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Gautengers move to shacks and gated estates

No two shacks are the same. Inside Julia Mashaba’s home, the cushions on the double bed are decorated with images of the Eiffel Tower. Her husband Herbert’s ironed shirts – navy, pink, purple and sky-blue – are neatly organised on coat hangers hooked to a rope above the bed.

A curtain of golden lace separates the bed and a small wardrobe from a compact kitchen. Mashaba wants to buy another curtain to separate the television and Hi-Fi system from the rest of the shack, but can’t afford one at the moment.

The Mashabas, who moved to Johannesburg from their native Maputo, Mozambique, built their shack in the yard of a home in Nomzamo Park, Soweto, in 2011. It is just one of the many homes that contributed to the 60% growth in residential buildings recorded using satellite imagery of Gauteng between 2001 and 2016.

The satellite images, released by the Gauteng City Region Observatory (GCRO) on 31 October, show that freehold formal houses make up nearly half of all homes in Gauteng and remain the most common type of residential building. However, the number of backyard shacks such as the Mashabas’ home, and houses in gated security estates, have grown dramatically.

Shacks have increased by 204.7% and gated houses by 248.8%, showing a widening gap in the kinds of homes being built in the country’s most populous province. More than one in every four homes is now either built in somebody’s backyard or behind the walls or fences of security estates.

“Come look at my fridge,” says Mashaba. The exterior is decorated from top to bottom in colourful plastic magnets in the shapes of tropical fruit. But the fridge is bare inside. “There is nothing,” she says as she points to the contents: a box of long-life milk, a tub of margarine and a few crumpled plastic bags.

The R3 500 Herbert earns each month as a security guard in Fordsburg is the only income the household relies on. Once they pay R600 rent, they must cover other monthly costs for food and transport, and send money home to Maputo, where three of their four children are still in school.

Apartheid’s urban ghosts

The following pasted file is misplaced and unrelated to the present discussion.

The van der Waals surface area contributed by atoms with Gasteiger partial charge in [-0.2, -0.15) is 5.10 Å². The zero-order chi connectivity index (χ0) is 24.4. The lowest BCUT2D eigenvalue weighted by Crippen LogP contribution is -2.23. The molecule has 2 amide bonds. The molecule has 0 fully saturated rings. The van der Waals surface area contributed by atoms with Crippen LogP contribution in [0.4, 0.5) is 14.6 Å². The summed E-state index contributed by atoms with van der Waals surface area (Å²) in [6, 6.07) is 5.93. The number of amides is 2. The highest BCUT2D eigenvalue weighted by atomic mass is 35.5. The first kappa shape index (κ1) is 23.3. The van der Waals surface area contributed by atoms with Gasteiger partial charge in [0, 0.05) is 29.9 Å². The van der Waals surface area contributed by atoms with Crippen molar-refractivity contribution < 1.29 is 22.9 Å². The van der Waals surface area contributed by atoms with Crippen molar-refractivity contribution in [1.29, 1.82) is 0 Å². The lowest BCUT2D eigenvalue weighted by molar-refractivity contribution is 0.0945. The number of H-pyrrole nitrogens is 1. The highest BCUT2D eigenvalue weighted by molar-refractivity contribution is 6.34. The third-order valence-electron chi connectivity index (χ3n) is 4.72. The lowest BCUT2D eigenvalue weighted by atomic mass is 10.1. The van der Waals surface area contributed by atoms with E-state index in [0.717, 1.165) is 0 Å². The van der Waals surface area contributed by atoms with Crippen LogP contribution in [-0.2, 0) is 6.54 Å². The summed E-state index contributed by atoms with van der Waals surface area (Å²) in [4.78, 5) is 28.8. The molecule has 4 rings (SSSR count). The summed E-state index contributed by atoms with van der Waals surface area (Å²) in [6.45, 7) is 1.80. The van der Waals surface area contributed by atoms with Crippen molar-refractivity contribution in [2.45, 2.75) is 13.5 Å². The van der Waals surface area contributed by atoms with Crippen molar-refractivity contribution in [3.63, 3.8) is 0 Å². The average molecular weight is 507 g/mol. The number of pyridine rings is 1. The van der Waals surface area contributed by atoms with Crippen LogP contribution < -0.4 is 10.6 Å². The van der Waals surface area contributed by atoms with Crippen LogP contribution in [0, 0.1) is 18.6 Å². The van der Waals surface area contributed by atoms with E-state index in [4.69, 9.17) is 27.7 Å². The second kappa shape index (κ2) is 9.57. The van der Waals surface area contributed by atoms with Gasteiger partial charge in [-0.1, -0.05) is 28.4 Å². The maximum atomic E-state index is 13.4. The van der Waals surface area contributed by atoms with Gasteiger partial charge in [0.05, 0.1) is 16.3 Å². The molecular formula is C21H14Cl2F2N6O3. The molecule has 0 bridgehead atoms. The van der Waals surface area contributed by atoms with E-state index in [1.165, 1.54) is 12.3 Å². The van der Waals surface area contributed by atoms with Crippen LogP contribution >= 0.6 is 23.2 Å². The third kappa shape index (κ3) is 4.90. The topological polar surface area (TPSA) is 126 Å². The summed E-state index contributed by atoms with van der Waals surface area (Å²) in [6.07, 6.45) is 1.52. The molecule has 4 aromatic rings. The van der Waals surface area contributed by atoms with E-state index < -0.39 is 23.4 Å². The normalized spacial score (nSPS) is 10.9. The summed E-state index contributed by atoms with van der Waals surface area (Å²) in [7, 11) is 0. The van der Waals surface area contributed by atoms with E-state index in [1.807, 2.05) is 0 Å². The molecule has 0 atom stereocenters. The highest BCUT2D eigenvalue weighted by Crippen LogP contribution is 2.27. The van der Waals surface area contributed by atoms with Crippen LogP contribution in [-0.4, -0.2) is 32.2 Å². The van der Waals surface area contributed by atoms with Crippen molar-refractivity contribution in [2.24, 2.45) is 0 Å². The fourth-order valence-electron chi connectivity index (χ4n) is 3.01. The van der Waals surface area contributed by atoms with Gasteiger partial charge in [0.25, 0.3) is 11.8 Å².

Research shows that the spectre of apartheid urban design continues to haunt South Africa’s cities and plays a central role in the country’s most pressing current problems. A report published in 2016 by the Socio-Economic Rights Institute of South Africa, for instance, shows that the peripherally located housing in which many black communities remain confined, a hallmark of apartheid planning, contributes directly to unemployment in six of South Africa’s eight metropolitan areas, including Johannesburg.

Spatial inequality has prompted myriad legislative and policy responses.

The City of Johannesburg’s Spatial and Development Framework is the City’s master housing development plan that, in essence, governs the Mashabas’ backyard shack, the gated security estates mushrooming on the suburban edges of the city and everything in between. The SDF acknowledges the legacy of apartheid and prescribes centrally located, mixed-income residential developments as an antidote.

The Spatial Planning and Land Use Management Act, which is the legislation that forms the basis for the SDF and all South Africa’s spatial planning policies, adopts “spatial justice” as a guiding principle.

But GCRO researcher Christian Hamann says the recent satellite images are evidence that “residential growth is highly polarised and different types of residential growth remain separated from each other, hence the people that occupy the houses often also remain spatially and socially separated”.

According to Hamann, residential development is not the only reason for the persistence of apartheid spatial forms. He says current trends mean that “when the city-region expands, there is little socioeconomic mixing taking place. This means the city-region is increasingly characterised by spatial inequality … it is not ideal when low-cost housing is built on the urban edge and it is not accompanied by access to suitable economic opportunities, this aggravates rather than reverses spatial mismatch”.

‘It’s better to struggle at home’

In Orlando East, a short distance north of the Mashabas’ home, gospel music drifts from the shack of Eunice Nompulelo Gwanya, 48, as she handwashes the week’s laundry in the yard.

Here, the harsh reality of living far away from economic opportunities is keenly felt. Three days a week, Gwanya makes the 30km trip to Krugersdorp on the West Rand, where she is a casual worker at a soya processing factory.

Gwanya’s entire life has played out in this dusty yard. She was born in her uncle’s brick home and moved out into her shack in the yard when the family home became overcrowded, something Gwanya says is “very normal” in Orlando East.

Her shack, which she shares with her 11-year-old daughter, Dineo, is one of six her uncle has built in his backyard. Her two sons, Mpho, 14, and Xolani, 24, live in another shack, where the family also cooks and eats all its meals.

Dineo is a good student, evident from the school certificates her brothers have placed on the walls. One, above the double bed that Mpho and Xolani share, was awarded to Dineo for “Hard Hard Work”.

Gwanya says life in her backyard shack is difficult: it is hot in summer and very cold in winter; there is not enough room in the yard to extend her dwelling; and when it rains, water runs down the walls.

Carefully tipping out more washing powder from a small tub as she begins soaking two pairs of jeans, Gwanya says that, in spite of this, “it’s better to struggle at home”. — New Frame

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Dennis Webster
Dennis Webster has a research background in labour, land and housing. He writes about cities, farmwork and popular politics in rural areas.

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